The Centre for Economics and Business Research (CEBR) suggests in an analysis of the scale of subsidy between different regions/countries in the UK that Scotland receives no net subsidy. The table showing estimated receipts and expenditures is here
CEBR provide no indication of the sources of their data, or their method of estimation. However, their estimate for Scotland appears to be close to the Government Expenditure and Revenues for Scotland (GERS) figures for the net fiscal balance when Scotland is given a geographical share of oil revenues. The table below shows it was -10.6% in 2009-10.
Since the UK had a deficit in 2009-10 of 11.1% of GDP the conclusion drawn by CEBR appears, on the face of it, to be correct.
But wait. If independent, Scotland would have to pay interest payments on its debt at a rate which will almost certainly be above the yield on UK Treasury's, see my posts here and here. The GERS publication shows Scotland bearing interest payments on its population share of UK debt of £2.635 billion. This relates to UK debt payments at an average interest rate of 3%, given earlier more costly borrowing than the current 2% yield and the different maturities comprising the debt portfolio. If we make the assumption that Scotland would have to pay a yield on its borrowings that average 4%, then the Scottish government outlays would rise by about £1 billion - specifically £931 million. If the yield had to be 5%, outlays would rise by £1.8 billion. If 6%, unlikely, then the additional expenditure would amount to £2.7 billion.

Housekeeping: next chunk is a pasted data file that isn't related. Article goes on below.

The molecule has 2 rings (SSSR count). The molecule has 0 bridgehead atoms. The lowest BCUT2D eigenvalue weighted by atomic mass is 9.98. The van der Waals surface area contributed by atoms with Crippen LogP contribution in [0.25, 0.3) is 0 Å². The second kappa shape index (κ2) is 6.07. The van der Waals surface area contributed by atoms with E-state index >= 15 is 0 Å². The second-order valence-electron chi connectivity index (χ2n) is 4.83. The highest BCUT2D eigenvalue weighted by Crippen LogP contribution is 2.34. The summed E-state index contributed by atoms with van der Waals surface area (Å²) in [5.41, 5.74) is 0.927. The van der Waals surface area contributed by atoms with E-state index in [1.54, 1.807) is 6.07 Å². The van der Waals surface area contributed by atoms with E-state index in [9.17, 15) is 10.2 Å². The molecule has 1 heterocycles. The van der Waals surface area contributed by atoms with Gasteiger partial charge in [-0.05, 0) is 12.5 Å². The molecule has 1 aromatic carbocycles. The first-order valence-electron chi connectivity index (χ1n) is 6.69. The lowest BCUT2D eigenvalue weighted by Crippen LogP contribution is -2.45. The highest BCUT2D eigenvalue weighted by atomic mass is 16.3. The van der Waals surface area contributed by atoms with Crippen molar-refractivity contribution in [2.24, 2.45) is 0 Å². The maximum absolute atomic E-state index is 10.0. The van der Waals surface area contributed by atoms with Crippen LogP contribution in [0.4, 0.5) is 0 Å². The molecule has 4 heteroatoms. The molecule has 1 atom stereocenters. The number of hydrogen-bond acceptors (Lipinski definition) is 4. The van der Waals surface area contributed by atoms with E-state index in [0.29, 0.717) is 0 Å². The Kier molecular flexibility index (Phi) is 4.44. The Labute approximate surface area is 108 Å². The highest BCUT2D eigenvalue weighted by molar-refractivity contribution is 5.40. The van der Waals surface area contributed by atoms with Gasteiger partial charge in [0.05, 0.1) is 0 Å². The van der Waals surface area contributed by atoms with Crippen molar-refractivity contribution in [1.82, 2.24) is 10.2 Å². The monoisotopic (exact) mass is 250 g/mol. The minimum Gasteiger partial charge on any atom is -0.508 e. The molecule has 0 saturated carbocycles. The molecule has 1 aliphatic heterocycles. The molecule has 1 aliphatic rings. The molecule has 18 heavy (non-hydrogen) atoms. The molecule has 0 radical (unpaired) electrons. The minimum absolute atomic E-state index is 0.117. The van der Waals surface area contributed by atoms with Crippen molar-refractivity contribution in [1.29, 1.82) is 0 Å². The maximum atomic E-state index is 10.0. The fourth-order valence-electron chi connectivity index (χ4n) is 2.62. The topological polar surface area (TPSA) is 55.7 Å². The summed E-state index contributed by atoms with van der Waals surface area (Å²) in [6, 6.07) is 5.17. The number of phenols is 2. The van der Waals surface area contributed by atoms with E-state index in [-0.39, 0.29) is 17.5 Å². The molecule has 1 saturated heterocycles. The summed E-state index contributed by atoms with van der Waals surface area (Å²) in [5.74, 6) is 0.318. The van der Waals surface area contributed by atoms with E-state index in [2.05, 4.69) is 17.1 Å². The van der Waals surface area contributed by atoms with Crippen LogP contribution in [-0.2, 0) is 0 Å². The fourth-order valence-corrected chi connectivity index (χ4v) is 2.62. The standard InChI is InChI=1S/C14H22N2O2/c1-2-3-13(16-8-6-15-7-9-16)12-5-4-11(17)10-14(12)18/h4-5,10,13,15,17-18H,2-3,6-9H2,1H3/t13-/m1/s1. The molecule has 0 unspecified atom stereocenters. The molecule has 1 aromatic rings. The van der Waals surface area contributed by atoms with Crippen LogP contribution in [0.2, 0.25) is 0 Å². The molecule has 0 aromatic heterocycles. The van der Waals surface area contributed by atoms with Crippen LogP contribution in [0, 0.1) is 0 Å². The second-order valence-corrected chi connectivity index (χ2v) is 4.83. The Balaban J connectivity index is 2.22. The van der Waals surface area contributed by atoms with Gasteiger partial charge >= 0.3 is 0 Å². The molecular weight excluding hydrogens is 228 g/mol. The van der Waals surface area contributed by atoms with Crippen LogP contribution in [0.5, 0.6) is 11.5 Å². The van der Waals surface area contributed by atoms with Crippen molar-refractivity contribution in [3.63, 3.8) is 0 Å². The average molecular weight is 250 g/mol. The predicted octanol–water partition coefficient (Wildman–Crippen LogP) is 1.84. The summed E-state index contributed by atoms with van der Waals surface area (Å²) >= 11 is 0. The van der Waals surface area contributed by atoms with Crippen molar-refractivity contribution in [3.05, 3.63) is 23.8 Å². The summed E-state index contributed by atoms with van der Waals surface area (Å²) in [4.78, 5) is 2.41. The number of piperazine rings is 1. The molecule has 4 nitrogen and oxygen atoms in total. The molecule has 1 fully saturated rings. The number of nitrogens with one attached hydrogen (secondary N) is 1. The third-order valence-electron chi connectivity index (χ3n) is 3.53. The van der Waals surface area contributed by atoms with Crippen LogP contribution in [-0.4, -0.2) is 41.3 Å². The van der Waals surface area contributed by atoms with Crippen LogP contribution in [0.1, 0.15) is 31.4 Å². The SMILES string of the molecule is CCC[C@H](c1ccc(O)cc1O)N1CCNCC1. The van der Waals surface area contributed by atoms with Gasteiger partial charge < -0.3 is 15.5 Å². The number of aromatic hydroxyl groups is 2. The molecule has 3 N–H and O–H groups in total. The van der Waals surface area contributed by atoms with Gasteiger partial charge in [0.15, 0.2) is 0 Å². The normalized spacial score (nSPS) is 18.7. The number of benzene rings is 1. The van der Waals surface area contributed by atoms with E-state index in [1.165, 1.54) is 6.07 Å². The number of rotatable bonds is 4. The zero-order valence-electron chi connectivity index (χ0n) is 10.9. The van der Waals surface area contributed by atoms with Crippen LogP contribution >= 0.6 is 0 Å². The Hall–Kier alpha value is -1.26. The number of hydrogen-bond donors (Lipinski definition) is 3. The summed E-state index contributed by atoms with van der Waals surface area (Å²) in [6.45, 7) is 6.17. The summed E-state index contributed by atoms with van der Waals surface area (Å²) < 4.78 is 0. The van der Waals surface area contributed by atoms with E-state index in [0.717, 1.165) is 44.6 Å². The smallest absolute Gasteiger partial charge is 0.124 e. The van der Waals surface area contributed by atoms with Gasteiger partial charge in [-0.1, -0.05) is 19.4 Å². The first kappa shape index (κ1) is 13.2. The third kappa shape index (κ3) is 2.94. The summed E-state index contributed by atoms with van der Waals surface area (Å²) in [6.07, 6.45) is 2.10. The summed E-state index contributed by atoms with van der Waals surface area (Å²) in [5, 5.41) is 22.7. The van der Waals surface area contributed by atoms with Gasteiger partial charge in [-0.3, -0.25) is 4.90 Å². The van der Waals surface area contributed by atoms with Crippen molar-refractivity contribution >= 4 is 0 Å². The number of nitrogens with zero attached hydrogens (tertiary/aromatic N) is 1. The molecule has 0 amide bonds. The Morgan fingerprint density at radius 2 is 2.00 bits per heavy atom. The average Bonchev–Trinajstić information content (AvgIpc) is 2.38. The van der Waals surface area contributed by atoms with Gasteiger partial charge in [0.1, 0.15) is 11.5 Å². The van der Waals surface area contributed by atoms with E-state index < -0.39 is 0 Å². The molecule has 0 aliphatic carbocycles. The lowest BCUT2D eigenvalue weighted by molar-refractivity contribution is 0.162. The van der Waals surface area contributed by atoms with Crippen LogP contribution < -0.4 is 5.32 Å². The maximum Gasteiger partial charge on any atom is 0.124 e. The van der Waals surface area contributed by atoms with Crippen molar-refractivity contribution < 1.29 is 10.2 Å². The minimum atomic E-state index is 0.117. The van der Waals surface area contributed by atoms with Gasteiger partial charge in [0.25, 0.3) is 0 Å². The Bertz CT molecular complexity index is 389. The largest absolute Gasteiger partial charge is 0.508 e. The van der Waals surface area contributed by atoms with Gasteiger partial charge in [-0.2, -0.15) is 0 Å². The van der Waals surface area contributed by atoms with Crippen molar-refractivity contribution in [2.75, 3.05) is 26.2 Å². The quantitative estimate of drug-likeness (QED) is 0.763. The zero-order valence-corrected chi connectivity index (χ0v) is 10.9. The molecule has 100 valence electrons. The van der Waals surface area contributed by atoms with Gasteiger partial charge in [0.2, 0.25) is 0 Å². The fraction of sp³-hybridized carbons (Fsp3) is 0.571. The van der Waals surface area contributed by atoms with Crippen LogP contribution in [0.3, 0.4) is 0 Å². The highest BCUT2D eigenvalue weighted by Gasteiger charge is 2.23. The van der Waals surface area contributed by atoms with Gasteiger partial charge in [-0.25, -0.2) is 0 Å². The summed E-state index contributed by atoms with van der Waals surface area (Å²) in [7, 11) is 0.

So, even a modest premium above UK Treasuries, equivalent to the current yield on New Zealand 10 year bonds, would cost approximately an extra £1billion a year compared with present estimated Scottish government spending in GERS.
Bang goes that £1 billion surplus of oil revenues that Alex Salmond believes he could put each year into an oil fund!